I had totally forgotten that Roger Sutton mentioned Gossamer by Lois Lowry in his recent post about allegory. Fortunately, A Fuse #8 Production reminded me just in time for my own musings on Lowry's newest book.
First off, Roger defined allegory (for which I thank him very much) as "the representation of abstract ideas or principles by characters, figures, or events in narrative, dramatic, or pictorial form." He also suggested that Gossamer, as well as The Miraculous Journey of Edward Tulane, are allegories and that they have "inspired strong reactions." He wonders "if there's something in the nature of allegory itself that prompts the strong response."
Personally, I don't find allegories very subtle. They tend to have lessons, as Roger also mentioned in his post, though his definition doesn't come out and say it. With allegories, I don't get to work out the lesson for myself the way I do in most fiction. Instead, I get hit over the head with it. It's almost as if the author is saying, "Okay, in case you don't get it, what I mean is..." So I think the reason many people have trouble with allegory is because allegory makes them feel as if they're not being treated with respect as readers. They're being treated as if they can't figure out meaning on their own.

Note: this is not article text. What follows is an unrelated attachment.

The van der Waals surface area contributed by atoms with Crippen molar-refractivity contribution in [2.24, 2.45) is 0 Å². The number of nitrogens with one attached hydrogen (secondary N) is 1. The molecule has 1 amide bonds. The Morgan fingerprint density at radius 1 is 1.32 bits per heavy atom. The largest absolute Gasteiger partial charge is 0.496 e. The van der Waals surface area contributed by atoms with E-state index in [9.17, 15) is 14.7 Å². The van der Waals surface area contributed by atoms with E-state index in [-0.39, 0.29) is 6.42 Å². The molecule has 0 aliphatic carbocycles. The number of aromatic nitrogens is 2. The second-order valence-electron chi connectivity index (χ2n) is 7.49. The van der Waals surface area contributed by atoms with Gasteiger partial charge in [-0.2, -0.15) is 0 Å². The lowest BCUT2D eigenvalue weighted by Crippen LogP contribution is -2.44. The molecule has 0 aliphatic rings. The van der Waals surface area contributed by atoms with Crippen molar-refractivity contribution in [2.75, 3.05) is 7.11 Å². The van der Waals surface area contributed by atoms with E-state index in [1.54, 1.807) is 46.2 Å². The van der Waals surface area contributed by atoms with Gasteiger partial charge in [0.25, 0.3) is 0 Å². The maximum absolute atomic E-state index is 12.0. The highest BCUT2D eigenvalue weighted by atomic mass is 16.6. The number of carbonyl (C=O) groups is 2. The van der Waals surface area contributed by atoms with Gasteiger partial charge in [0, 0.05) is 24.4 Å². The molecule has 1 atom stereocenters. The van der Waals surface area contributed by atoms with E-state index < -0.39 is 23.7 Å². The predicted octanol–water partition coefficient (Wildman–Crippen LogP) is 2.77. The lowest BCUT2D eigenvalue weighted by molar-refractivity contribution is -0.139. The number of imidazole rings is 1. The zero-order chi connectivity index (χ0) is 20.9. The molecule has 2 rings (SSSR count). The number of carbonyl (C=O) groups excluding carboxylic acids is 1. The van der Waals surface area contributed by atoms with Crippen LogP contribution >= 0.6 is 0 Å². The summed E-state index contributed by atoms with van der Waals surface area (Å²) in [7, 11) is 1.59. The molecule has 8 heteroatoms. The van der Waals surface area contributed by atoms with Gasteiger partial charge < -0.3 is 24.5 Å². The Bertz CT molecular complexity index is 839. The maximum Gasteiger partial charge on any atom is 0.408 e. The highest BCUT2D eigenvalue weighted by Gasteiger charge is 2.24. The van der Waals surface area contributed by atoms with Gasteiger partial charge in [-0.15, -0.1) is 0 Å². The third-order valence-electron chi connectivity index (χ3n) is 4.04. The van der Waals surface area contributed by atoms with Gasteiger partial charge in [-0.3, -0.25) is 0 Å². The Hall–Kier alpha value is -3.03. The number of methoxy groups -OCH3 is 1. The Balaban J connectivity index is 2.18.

Allegory in children's books also tends to be a little sappy. At best.
Now we come to Gossamer. (Once again, I couldn't upload the cover.)
You could say there were two storylines in Gossamer, a fantasy storyline and a very realistic storyline. The realistic storyline is very predictable, one we've seen many times before--an unhappy child comes together with a lonely, elderly person and both their lives improve. There's an instructional, social commentary aspect to their story because the boy (and his mother) are the victims of an abusive father and husband.
The fantasy storyline--about a child being who brings dreams to humans--is another thing entirely. It brings novelty to the book. This is where the allegory comes in. The little dream giver learns that we must all change, change is painful, etc. And, yes, it was a little unsubtle and syrupy.
Here's the thing, though: that child dream giver, Littlest One, is just a marvelous character. She is chatty and giggly and caring and not at all human. She is childlike while at the same time not like any child you know. She is a marvelous creation.
I suspect that kid readers are going to skip the instructive, realistic portion of this book and shoot right for the parts that deal with Littlest One.
I came up with another question while I was writing this post. Roger said that these allegorical books had "brought the knives out." He meant, of course, among adults who read children's literature. What about child readers? Are they bothered by allegory the way adults are? Or do they like having the point of stories underlined for them?